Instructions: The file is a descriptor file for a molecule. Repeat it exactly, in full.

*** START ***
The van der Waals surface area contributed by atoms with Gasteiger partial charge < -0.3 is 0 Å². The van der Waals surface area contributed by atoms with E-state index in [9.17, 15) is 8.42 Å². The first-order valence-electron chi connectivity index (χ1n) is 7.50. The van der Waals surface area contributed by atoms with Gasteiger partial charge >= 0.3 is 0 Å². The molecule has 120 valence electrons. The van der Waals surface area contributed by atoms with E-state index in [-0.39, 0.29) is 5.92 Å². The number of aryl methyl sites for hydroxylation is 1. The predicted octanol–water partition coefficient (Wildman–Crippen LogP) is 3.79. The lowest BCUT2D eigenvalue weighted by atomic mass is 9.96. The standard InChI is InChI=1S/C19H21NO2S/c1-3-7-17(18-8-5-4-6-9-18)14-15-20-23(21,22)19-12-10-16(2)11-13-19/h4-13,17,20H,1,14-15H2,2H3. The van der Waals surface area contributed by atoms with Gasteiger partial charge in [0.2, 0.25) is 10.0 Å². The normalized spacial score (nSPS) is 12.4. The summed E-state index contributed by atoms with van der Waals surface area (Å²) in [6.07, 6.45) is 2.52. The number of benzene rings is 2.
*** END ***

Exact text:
The van der Waals surface area contributed by atoms with Gasteiger partial charge < -0.3 is 0 Å². The van der Waals surface area contributed by atoms with E-state index in [9.17, 15) is 8.42 Å². The first-order valence-electron chi connectivity index (χ1n) is 7.50. The van der Waals surface area contributed by atoms with Gasteiger partial charge >= 0.3 is 0 Å². The molecule has 120 valence electrons. The van der Waals surface area contributed by atoms with E-state index in [-0.39, 0.29) is 5.92 Å². The number of aryl methyl sites for hydroxylation is 1. The predicted octanol–water partition coefficient (Wildman–Crippen LogP) is 3.79. The lowest BCUT2D eigenvalue weighted by atomic mass is 9.96. The standard InChI is InChI=1S/C19H21NO2S/c1-3-7-17(18-8-5-4-6-9-18)14-15-20-23(21,22)19-12-10-16(2)11-13-19/h4-13,17,20H,1,14-15H2,2H3. The van der Waals surface area contributed by atoms with Gasteiger partial charge in [0.2, 0.25) is 10.0 Å². The normalized spacial score (nSPS) is 12.4. The summed E-state index contributed by atoms with van der Waals surface area (Å²) in [6.07, 6.45) is 2.52. The number of benzene rings is 2.